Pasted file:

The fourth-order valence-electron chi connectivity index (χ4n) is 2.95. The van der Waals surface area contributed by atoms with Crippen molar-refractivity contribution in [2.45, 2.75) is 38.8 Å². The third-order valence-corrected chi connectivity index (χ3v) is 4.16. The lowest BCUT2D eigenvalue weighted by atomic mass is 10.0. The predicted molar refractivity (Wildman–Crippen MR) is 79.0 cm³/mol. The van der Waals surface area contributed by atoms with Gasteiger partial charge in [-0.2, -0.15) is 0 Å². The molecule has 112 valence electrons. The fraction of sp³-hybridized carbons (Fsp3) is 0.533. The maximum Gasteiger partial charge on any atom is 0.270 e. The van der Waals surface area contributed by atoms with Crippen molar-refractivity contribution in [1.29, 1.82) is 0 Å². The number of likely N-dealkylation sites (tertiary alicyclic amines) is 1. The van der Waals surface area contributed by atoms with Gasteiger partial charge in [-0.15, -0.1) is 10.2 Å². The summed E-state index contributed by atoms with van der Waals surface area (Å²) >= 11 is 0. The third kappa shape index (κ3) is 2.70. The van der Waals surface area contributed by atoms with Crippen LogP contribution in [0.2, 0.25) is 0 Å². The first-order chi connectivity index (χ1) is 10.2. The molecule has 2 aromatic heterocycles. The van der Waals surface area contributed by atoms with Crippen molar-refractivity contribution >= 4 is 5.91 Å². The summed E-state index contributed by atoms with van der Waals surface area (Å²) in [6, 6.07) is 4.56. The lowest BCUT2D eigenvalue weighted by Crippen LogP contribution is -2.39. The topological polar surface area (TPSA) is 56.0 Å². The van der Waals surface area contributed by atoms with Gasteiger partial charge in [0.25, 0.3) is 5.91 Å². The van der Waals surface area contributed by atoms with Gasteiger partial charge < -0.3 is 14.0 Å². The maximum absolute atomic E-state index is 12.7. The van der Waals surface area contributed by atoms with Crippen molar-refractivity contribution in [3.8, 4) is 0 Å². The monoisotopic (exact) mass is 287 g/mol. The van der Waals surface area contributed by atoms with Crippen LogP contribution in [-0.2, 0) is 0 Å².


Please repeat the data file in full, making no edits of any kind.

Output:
The fourth-order valence-electron chi connectivity index (χ4n) is 2.95. The van der Waals surface area contributed by atoms with Crippen molar-refractivity contribution in [2.45, 2.75) is 38.8 Å². The third-order valence-corrected chi connectivity index (χ3v) is 4.16. The lowest BCUT2D eigenvalue weighted by atomic mass is 10.0. The predicted molar refractivity (Wildman–Crippen MR) is 79.0 cm³/mol. The van der Waals surface area contributed by atoms with Gasteiger partial charge in [-0.2, -0.15) is 0 Å². The molecule has 112 valence electrons. The fraction of sp³-hybridized carbons (Fsp3) is 0.533. The maximum Gasteiger partial charge on any atom is 0.270 e. The van der Waals surface area contributed by atoms with Crippen molar-refractivity contribution in [1.29, 1.82) is 0 Å². The number of likely N-dealkylation sites (tertiary alicyclic amines) is 1. The van der Waals surface area contributed by atoms with Gasteiger partial charge in [-0.15, -0.1) is 10.2 Å². The summed E-state index contributed by atoms with van der Waals surface area (Å²) >= 11 is 0. The third kappa shape index (κ3) is 2.70. The van der Waals surface area contributed by atoms with Crippen LogP contribution in [0.2, 0.25) is 0 Å². The first-order chi connectivity index (χ1) is 10.2. The molecule has 2 aromatic heterocycles. The van der Waals surface area contributed by atoms with Crippen molar-refractivity contribution >= 4 is 5.91 Å². The summed E-state index contributed by atoms with van der Waals surface area (Å²) in [6, 6.07) is 4.56. The lowest BCUT2D eigenvalue weighted by Crippen LogP contribution is -2.39. The topological polar surface area (TPSA) is 56.0 Å². The van der Waals surface area contributed by atoms with Gasteiger partial charge in [0.25, 0.3) is 5.91 Å². The van der Waals surface area contributed by atoms with Gasteiger partial charge < -0.3 is 14.0 Å². The maximum absolute atomic E-state index is 12.7. The van der Waals surface area contributed by atoms with Crippen molar-refractivity contribution in [3.8, 4) is 0 Å². The monoisotopic (exact) mass is 287 g/mol. The van der Waals surface area contributed by atoms with Crippen LogP contribution in [-0.2, 0) is 0 Å².